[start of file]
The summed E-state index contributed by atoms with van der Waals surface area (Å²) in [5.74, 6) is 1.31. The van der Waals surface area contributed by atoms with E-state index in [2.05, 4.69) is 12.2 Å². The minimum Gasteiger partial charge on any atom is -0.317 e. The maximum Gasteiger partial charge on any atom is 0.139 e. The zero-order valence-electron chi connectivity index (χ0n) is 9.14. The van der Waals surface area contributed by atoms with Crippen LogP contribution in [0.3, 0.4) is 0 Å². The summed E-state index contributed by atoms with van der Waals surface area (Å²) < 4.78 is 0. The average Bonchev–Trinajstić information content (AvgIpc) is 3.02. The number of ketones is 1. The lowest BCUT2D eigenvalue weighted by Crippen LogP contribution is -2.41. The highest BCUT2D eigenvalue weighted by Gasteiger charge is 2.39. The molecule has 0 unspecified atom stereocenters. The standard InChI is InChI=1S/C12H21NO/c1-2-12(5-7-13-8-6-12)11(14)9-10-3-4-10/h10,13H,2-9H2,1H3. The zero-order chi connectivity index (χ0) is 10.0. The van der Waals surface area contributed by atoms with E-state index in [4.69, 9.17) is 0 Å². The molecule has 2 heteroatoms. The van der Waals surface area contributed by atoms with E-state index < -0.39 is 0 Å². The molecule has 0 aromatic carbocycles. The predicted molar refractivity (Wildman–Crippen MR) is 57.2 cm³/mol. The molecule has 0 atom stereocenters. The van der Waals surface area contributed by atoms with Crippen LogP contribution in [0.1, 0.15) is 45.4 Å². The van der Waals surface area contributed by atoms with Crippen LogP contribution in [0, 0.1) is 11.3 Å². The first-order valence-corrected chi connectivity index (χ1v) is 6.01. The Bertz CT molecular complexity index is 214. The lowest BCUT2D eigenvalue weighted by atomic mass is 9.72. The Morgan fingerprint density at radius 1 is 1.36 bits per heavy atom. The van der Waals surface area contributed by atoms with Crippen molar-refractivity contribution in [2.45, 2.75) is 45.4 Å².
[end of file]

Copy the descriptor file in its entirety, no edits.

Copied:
The summed E-state index contributed by atoms with van der Waals surface area (Å²) in [5.74, 6) is 1.31. The van der Waals surface area contributed by atoms with E-state index in [2.05, 4.69) is 12.2 Å². The minimum Gasteiger partial charge on any atom is -0.317 e. The maximum Gasteiger partial charge on any atom is 0.139 e. The zero-order valence-electron chi connectivity index (χ0n) is 9.14. The van der Waals surface area contributed by atoms with Crippen LogP contribution in [0.3, 0.4) is 0 Å². The summed E-state index contributed by atoms with van der Waals surface area (Å²) < 4.78 is 0. The average Bonchev–Trinajstić information content (AvgIpc) is 3.02. The number of ketones is 1. The lowest BCUT2D eigenvalue weighted by Crippen LogP contribution is -2.41. The highest BCUT2D eigenvalue weighted by Gasteiger charge is 2.39. The molecule has 0 unspecified atom stereocenters. The standard InChI is InChI=1S/C12H21NO/c1-2-12(5-7-13-8-6-12)11(14)9-10-3-4-10/h10,13H,2-9H2,1H3. The zero-order chi connectivity index (χ0) is 10.0. The van der Waals surface area contributed by atoms with E-state index in [4.69, 9.17) is 0 Å². The molecule has 2 heteroatoms. The van der Waals surface area contributed by atoms with E-state index < -0.39 is 0 Å². The molecule has 0 aromatic carbocycles. The predicted molar refractivity (Wildman–Crippen MR) is 57.2 cm³/mol. The molecule has 0 atom stereocenters. The van der Waals surface area contributed by atoms with Crippen LogP contribution in [0.1, 0.15) is 45.4 Å². The van der Waals surface area contributed by atoms with Crippen LogP contribution in [0, 0.1) is 11.3 Å². The first-order valence-corrected chi connectivity index (χ1v) is 6.01. The Bertz CT molecular complexity index is 214. The lowest BCUT2D eigenvalue weighted by atomic mass is 9.72. The Morgan fingerprint density at radius 1 is 1.36 bits per heavy atom. The van der Waals surface area contributed by atoms with Crippen molar-refractivity contribution in [2.45, 2.75) is 45.4 Å².